This week’s Inside Market Data reads like a laundry list of issues affecting the market data industry, from low latency to broadening datasets and access to content (whether by acquisition or distribution alliances), from data management platforms to the increasingly sophisticated content sets and analytics making those platforms a necessity, and from the tick data that drives the people of this industry to the people who make the data industry tick.
Let’s start with latency, which has challenged the data industry for a decade. Then, the issue was reducing latency; later, it was how to handle the resulting capacity. Now, firms are grappling with the cost of achieving miniscule increments—at least in the most liquid, high-frequency asset classes. However, the latency race is still evolving in other asset classes such as fixed income, where European bond trading platform MTS has introduced an un-netted, ultra-low-latency feed of data from its 10 most liquid markets.
In addition to new asset classes, latency is also reaching further afield geographically, prompting network providers to establish or upgrade connectivity into emerging regions around the globe, such as Taiwan, where IPC is upgrading its links from nearby Singapore and Hong Kong, to meet demand from local traders seeking access to the Taiwan Stock Exchange. Similarly, Colt-owned infrastructure provider MarketPrizm is expanding its presence in the Asia-Pacific region, as well as eyeing connectivity to other markets, including India and Russia.
In other regions, emerging markets are taking a different approach to how they make their data available to a wider audience, such as by utilizing “exchange hubs” like Wiener Börse—which continues to add data from Eastern European markets, including the Central European Gas Hub Exchange and the Belgrade Stock Exchange, while revamping its own datafeeds—to carry their data via its feeds, in turn increasing its value as a gateway to Eastern Europe.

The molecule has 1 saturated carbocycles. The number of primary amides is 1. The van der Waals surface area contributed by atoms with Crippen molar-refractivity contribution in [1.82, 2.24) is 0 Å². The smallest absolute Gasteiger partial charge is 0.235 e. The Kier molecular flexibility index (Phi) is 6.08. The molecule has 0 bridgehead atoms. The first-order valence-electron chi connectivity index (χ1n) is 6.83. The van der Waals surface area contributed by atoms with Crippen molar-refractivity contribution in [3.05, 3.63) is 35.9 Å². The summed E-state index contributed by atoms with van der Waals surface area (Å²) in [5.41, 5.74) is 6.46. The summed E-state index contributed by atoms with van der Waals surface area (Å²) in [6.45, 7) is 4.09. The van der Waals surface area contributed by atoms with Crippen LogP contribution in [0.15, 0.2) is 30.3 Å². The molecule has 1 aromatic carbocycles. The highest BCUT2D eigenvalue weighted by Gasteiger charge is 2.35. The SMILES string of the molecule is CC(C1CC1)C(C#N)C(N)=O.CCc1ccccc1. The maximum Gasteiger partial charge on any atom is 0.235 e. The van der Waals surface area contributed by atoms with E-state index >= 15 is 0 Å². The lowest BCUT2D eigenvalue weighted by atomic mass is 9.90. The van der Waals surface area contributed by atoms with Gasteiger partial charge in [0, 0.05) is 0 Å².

Dealing with low-latency infrastructures aside, firms are also under pressure to effectively manage the wealth of other information spewing into their organizations, and to ensure that data remains consistent when used for different functions by separate areas within a firm. For example, Calif.-based investment manager and research provider Research Affiliates is still loading content onto a data platform built by Sapient Global Markets, which the firm originally rolled out last year to ensure data quality and consistency.
And with vendors like Thomson Reuters buying the mutual fund data business of Canada’s Globe and Mail to expand its local data, and FTSE acquiring ESG research firm LCE Risk to create new datasets and tools for managing exposure and identifying new sources of alpha, the amount and complexity of data being delivered can only increase.
But in all the excitement over new technologies, it’s easy to forget that while complex algorithms now perform much of the heavy lifting, it’s still people who tell the algos what to lift and where to put it. FTSE’s acquisition of LCE was in no small part to hire its founders and obtain their expertise, while Bloomberg’s poaching of NYSE Technologies CEO Stanley Young reflects the fact that people with a vision who can run data companies are in short supply and high demand.
Finally, it would be remiss of me to pass comment on any low-latency data initiative without mentioning our own efforts in the real-time space. Hopefully you’ve noticed that we’re now breaking more news online as it happens, and using our weekly print edition to expand on those stories—as part of the “online first” philosophy adopted by our WatersTechnology stablemates. Fear not, we won’t stop printing IMD—in fact, we’ll still have exclusive stories every week that will appear first in print, as well as the longer analysis stories that so many of you have been asking for, delivering the best of both worlds, online and in print. In an ever-changing marketplace, we hope you’ll agree that this evolution will prove to be a change for the better.
Anthony and James delve into how the systematic internalizer regime is shaping up, and then examine the regtech sector.Subscribe to Weekly Wrap emails